Devin Singletary is the sleeper running back prospect you absolutely need to know. 

The Florida Atlantic ball-carrier has far and away been the most productive player at his position over the past three seasons -- he's nearly 600 yards ahead of the second-leading rusher since the start of 2016 -- and he has serious NFL talent. 

I wrote a feature on Iowa State's David Montgomery a few weeks ago, and while not household name by Saquon Barkley standards, we've all seen him play -- and thrive -- in his fair share of high-profile games in the Big 12. 

Singletary gets one, maybe two contests against Power 5 opponents per season, so it's not on you if you've never heard of or seen him play. But he's a blast to watch. 

Here's what I'd call a solid first impression, from this season's game against Oklahoma

Even before the power, balance, and elusiveness he put on display at the end of that crazy run, notice how Singletary made two jump cuts essentially in succession through the line of scrimmage and as he was approaching the second level. Not something you see often when watching running back prospects. 

And to erase any possibility of that being a fluke. This is what Singletary did on his very next run, which came two plays later in that contest against the Sooners. 

Singletary is one of the rare players to make a huge impact as a true freshman at the collegiate level. In 2016, he played his first collegiate game on his 19th birthday. That season, he toted the rock 152 times and accumulated 1,021 yards (6.7 yard-per-carry average) and put a cap on his breakout debut campaign with a 235-yard, three-score effort on 29 carries against Middle Tennessee State in the season finale, which was his second 200-plus yard game in the final month of 2016. 

As the unquestioned feature back a season ago, Singletary logged a whopping 301 carries -- which tied Colorado's Phillip Lindsay for the most in the nation -- and amassed 1,918 yards on the ground with 32 rushing touchdowns, tops in Division 1. He had 12 consecutive contests with 100-plus rushing yards.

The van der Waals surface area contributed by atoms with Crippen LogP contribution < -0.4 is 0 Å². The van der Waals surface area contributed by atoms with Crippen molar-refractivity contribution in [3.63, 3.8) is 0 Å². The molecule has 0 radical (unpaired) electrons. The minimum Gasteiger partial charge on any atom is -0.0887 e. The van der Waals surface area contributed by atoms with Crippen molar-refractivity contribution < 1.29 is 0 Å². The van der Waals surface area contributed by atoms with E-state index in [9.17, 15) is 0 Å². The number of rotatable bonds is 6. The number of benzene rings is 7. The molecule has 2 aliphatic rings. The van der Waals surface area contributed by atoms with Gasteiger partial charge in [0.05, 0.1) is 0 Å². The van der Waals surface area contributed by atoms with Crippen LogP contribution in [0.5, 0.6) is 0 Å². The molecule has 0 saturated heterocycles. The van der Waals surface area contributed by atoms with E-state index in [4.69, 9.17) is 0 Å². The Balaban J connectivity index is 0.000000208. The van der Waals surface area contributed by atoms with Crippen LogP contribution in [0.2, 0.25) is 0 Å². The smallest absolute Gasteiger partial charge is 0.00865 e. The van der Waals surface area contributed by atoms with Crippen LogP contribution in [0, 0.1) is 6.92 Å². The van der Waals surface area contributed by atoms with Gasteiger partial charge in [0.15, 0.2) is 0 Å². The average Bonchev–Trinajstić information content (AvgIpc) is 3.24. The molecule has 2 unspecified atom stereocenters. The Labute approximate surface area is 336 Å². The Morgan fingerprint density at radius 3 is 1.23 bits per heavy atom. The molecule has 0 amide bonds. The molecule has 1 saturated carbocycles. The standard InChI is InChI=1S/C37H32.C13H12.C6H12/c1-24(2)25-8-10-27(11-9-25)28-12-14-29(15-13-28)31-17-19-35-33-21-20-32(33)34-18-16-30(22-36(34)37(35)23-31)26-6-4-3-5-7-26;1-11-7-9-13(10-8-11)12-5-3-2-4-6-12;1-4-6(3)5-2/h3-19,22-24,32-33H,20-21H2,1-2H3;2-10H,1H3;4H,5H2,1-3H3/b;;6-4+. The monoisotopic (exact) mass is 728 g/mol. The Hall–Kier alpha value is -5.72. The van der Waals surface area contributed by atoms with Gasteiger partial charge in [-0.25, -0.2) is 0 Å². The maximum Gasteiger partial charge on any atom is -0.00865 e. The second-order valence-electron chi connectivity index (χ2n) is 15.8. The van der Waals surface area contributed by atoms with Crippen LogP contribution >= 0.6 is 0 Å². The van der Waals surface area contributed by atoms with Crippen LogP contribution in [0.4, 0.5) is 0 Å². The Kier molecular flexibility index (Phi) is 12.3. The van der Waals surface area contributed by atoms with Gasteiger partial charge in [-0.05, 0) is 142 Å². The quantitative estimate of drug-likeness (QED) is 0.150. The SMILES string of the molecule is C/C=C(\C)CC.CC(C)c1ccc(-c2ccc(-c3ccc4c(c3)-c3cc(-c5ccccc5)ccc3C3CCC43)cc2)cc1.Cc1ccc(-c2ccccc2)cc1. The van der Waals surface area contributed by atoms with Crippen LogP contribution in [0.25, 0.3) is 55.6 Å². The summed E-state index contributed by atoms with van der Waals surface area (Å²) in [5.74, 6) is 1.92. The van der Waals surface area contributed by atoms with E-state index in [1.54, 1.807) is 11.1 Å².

Singletary's yards-per-carry average has dipped from 6.4 in 2017 to 5.4 this season, but he's already over 1,100 yards and has 20 rushing touchdowns with two games left in the regular season. The Owls need another win to become bowl eligible. 

Since the start of last year, in two games against top competition -- Wisconsin in 2017 and Oklahoma in 2018 -- Singletary parlayed 35 carries into 137 yards (3.9 yards per) with two rushing touchdowns. 

And this isn't a 23-year-old sixth-year redshirt senior who's gashing players two and three years younger than him. Singletary will be 21 when he's drafted and turn 22 just before the start of the 2019 NFL season, which will make him somewhat young for a rookie at the professional level. Producing at a high level in college at a young age is a relatively good indicator of success at the pro ranks. 

During a 19-carry, 171-yard outburst against Louisiana Tech just a few weeks ago, Singletary put this run on film. Like the above scamper against Oklahoma, it's easy to be in awe of what he did at the end of the run, but don't overlook the first cut that got him free. 

The innate ability to make defenders miss is the most important aspect of playing the running back position. It's what I look for first when evaluating the position. Elusive backs flourish at all levels.

And Singletary is probably the most elusive back in college football. He had forced 74 missed tackles before racking up 148 yards with two touchdowns on 22 carries against Western Kentucky over the weekend.

What's more ... Singletary was one of the nation's most elusive running backs in the country a season ago too. According to Pro Football Focus, "he ranked third in the nation with 83 missed tackles forced."

While I wouldn't label him as someone who'll run in the high 4.3s or low 4.4 range at the combine, his acceleration through the second level is very impressive and allows him to generate a lot of chunk plays, even if they might not go for 60-yard touchdowns. 

Prime example below. 

Listed at 5-foot-9 and 200 pounds, Singletary has a very compact frame and won't be seen as undersized by most teams. Eclipsing the 190-pound threshold is important for NFL backs. 

There are a few exceptions to the rule -- like Darren Sproles and Tarik Cohen -- but you'll be hard pressed to find successful NFL running backs who weighed under 190 pounds when they entered the league. 

I haven't settled on an NFL comparison for Singletary, but the strengths of his game remind me of Packers running back Aaron Jones, a super-productive but overlooked ball-carrier from a Group of 5 college who's been one of the most efficient runners in the NFL this season. 

Jones was picked in the fifth round of the 2017 Draft, and with a little more juice and balance, I see the Florida Atlantic star being selected somewhere on Day Two or the early stages of Day Three. But like Jones, don't be surprised when Singletary ultimately outplays his draft position in the NFL.